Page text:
• Died: Amy Catherine Robbins Wells, 55, wife of science fiction author H. G. Wells. The character of Amy Robbins was portrayed by Mary Steenburgen in the 1979 science fiction film Time After Time, the premise being that Robbins was a 1979 bank employee who married Wells after traveling back to 1895.

For the same date in other years, see October 6.

Friday, October 7[edit]

  • Tommy Loughran, nicknamed The Philadelphia Phantom, became the light heavyweight boxing champion of the world, outpointing Mike McTigue in 15 rounds. Loughran retired in 1929 in order to pursue, unsuccessfully, the heavyweight title.[12]
  • The sudden collapse of the Kimberly-Clark factory in Appleton, Wisconsin, killed 9 people and injured 18 others.[13]
  • Born:
  • Died: John Shillington "Jack" Prince, 68, British cricketer and bicyclist. He also built tracks for bicycle, motorcycle and sprint car racing.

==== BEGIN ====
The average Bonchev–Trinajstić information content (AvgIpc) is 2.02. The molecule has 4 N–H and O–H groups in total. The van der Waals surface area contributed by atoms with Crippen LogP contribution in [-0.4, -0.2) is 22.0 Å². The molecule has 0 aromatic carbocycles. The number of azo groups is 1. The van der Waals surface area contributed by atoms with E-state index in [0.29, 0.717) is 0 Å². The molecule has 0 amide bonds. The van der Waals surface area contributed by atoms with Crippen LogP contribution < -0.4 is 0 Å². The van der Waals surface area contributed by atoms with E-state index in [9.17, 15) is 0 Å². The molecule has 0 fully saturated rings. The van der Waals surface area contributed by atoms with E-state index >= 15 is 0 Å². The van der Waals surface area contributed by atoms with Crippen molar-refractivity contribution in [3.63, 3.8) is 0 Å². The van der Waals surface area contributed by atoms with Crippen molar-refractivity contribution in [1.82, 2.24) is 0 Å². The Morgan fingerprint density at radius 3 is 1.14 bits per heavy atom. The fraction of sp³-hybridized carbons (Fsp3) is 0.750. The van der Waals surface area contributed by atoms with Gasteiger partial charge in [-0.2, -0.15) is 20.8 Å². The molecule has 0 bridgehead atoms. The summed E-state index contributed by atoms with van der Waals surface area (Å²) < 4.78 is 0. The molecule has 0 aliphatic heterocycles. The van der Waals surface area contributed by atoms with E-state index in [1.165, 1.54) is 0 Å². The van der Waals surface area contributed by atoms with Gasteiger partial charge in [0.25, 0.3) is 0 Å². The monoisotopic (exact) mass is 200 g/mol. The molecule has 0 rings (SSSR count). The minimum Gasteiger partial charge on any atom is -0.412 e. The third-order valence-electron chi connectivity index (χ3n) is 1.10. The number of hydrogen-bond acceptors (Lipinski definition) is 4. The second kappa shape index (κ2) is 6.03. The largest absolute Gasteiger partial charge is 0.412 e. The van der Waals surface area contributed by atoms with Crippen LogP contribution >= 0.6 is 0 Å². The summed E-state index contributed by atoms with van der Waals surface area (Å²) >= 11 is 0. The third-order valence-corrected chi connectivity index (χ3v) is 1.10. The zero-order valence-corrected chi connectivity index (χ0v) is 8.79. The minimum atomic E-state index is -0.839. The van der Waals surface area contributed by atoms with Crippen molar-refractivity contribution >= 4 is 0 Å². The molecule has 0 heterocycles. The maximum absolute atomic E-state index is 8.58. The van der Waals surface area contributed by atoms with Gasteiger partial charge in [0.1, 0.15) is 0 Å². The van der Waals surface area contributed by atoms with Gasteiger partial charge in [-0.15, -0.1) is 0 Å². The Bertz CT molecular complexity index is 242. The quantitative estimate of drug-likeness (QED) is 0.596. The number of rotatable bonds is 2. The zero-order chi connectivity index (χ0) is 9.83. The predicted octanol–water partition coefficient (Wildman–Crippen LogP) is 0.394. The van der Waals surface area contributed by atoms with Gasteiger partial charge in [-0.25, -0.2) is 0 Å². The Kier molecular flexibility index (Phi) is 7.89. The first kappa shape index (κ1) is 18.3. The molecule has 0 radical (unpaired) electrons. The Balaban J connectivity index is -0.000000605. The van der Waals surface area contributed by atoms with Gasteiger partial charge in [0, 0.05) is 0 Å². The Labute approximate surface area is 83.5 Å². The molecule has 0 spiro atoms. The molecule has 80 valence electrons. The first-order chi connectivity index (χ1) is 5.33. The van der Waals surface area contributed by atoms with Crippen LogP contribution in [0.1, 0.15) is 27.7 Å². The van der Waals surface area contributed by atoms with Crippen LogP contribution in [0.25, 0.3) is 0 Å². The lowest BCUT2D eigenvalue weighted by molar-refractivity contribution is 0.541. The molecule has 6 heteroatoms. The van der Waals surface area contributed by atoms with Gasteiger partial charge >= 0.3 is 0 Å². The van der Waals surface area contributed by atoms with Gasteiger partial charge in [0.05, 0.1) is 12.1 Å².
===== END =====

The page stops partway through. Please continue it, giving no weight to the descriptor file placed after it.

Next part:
For the same date in other years, see October 7.

Saturday, October 8[edit]

For the same date in other years, see October 8.

Sunday, October 9[edit]

  • The fire department in Spokane, Washington, blamed a house fire on sunlight and a goldfish bowl, reporting that the glass bowl "acted as a lens, focusing the sun's rays to a single point of impact" to set aflame a curtain at the home of Mrs. E. C. Barrett.[17]
  • The Mexican Army battled anti-government rebels as the two forces met at Vera Cruz at 3:00 in the afternoon. The fighting lasted until 8:00 pm the next evening, and the insurrection against the Calles government was suppressed.[18]

For the same date in other years, see October 9.

Monday, October 10[edit]

For the same date in other years, see October 10.

Tuesday, October 11[edit]

  • Pilot Ruth Elder took off from New York in the airplane American Girl, with her co-pilot, George Haldeman, in an attempt to become the first woman to duplicate Charles Lindbergh's transatlantic crossing to Paris. Mechanical problems caused them to ditch the plane 360 miles from land, but they established a new over-water endurance flight record of 2,623 miles.[24]